[ pick your music according to your drink ...]
01-Latina Soul - Samba de Janeiro
02-Salsaloco De Cuba - El Carnaval
03-Chocolat's - Brasilia carnaval
04-Estudios Talkback - Batucada Manisera
05-Salsaloco De Cuba - La Colegiala
06-Garibaldi - Que Te la Pongo
07-La Sonora Dinamita - Que Te la Pongo (La Inyeccion)
08-Carlinhos Brown/DJ Dero - Maria Caipirinha (with Dj Dero)
09-Chacrinha/Banda Carnavalesca Brasileira - Indio quer apito
10-Carnaval de Rio - La Lambada
11-Carnaval de Rio - Carnaval
12-Los Del Río - Macarena (River Re-Mix)
13-Martinho da Vila - Boa Noite / Carnaval de Ilusoes / Caramba
14-Generation Fête/La playlist du nouvel an/Playlist DJs - Tequila
15-Daniela Mercury - Bandeira Flor (Album Version)
16-Banda Carnavalesca Brasileira - Pot-Pourri: Hino Do Carnaval Brasileiro
17-Carnaval en Brasil con Escola do Samba - Batucadas de Sambrasil
18-Banda Folia Brasileira - Pot-Pourri (Frevos) : Vassourinha [E Outros]
19-Génération Latina - Tic tic tac
20-San Diego - Tequila
Photo from istock
60 ml Cachaça
1 Lime cut into small wedges
4 Teaspoons White Cane Sugar
Garnish: sugarcane, lime (ingredient)
Place lime and sugar into a double old fashioned glass and muddle gently. Fill the glass with cracked ice and add Cachaça. Stir gently to involve ingredients.
CAIPIROSKA – Instead of Cachaça use Vodka;
Although the origin of the drink is unknown, one account says it came about around 1918 in the region of Alentejo in Portugal, with a popular recipe made with lemon, garlic, and honey, indicated for patients with the Spanish flu. Another account is that Caipirinha is based on Poncha, an alcoholic drink from Madeira, Portugal. The main ingredient is aguardente de cana, which is made from sugar cane. Sugar cane production was switched from Madeira to Brazil by the Portuguese as they needed more land to plant it on. Before this people in Madeira had already created aguardente de cana, which was the ancestor to cachaça.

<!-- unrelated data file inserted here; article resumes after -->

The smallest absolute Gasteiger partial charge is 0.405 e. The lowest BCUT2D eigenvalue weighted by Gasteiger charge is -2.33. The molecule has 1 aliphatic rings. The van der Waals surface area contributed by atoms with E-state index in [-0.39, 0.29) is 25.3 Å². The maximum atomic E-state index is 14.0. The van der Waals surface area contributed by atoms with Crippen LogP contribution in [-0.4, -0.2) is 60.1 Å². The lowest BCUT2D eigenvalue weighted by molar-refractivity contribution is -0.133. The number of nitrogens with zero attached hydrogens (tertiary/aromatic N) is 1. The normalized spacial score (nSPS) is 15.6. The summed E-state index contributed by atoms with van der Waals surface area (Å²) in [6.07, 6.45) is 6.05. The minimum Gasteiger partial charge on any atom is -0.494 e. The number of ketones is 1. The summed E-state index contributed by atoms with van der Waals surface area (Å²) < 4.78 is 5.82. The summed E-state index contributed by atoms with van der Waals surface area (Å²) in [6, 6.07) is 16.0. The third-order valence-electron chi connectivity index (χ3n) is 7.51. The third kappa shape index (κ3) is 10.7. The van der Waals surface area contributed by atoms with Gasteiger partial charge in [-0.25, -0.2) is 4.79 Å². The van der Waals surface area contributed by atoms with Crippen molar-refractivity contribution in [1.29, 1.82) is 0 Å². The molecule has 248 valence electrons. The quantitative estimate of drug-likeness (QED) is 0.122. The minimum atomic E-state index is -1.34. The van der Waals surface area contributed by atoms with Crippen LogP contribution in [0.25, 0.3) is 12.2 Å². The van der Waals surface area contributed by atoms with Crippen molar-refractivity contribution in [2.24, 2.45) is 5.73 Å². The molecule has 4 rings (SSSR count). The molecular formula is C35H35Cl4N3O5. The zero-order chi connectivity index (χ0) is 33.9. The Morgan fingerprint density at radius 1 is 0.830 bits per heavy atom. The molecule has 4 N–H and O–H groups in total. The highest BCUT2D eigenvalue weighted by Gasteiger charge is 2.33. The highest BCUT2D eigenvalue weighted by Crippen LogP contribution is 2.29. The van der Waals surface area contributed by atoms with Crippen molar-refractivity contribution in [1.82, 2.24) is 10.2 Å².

Today, it is still used as a tonic for the common cold. Commonly, practitioners add some distilled spirits to home remedies to expedite the therapeutic effect. Aguardente was commonly used. "Until one day, someone decided to remove the garlic and honey. Then added a few tablespoons of sugar to reduce the acidity of the lime. The ice came next, to ward off the heat," explains Carlos Lima, executive director of IBRAC (Brazilian Institute of Cachaça).
According to historians, the caipirinha was invented by landowning farmers in the region of Piracicaba, the interior of the State of São Paulo during the 19th century as a local drink for 'high standard' events and parties (parties at Barão de Serra Negra palace), a reflection of the strong sugarcane culture in the region. Original recipe use a kind of Lemon called "galeguinho", a small yellow/green lemon very common in São Paulo countryside houses backyards. Currently it is made with a bigger green lemon called Tahiti lemon, a specie of lemon more spread around the country markets.
The caipirinha is the strongest national cocktail of Brazil, and is imbibed in restaurants, bars, and many households throughout the country. Once almost unknown outside Brazil, the drink became more popular and more widely available in recent years, in large part due to the rising availability of first-rate brands of cachaça outside Brazil. The International Bartenders Association designated it as one of its Official Cocktails, as a Contemporary Classic.
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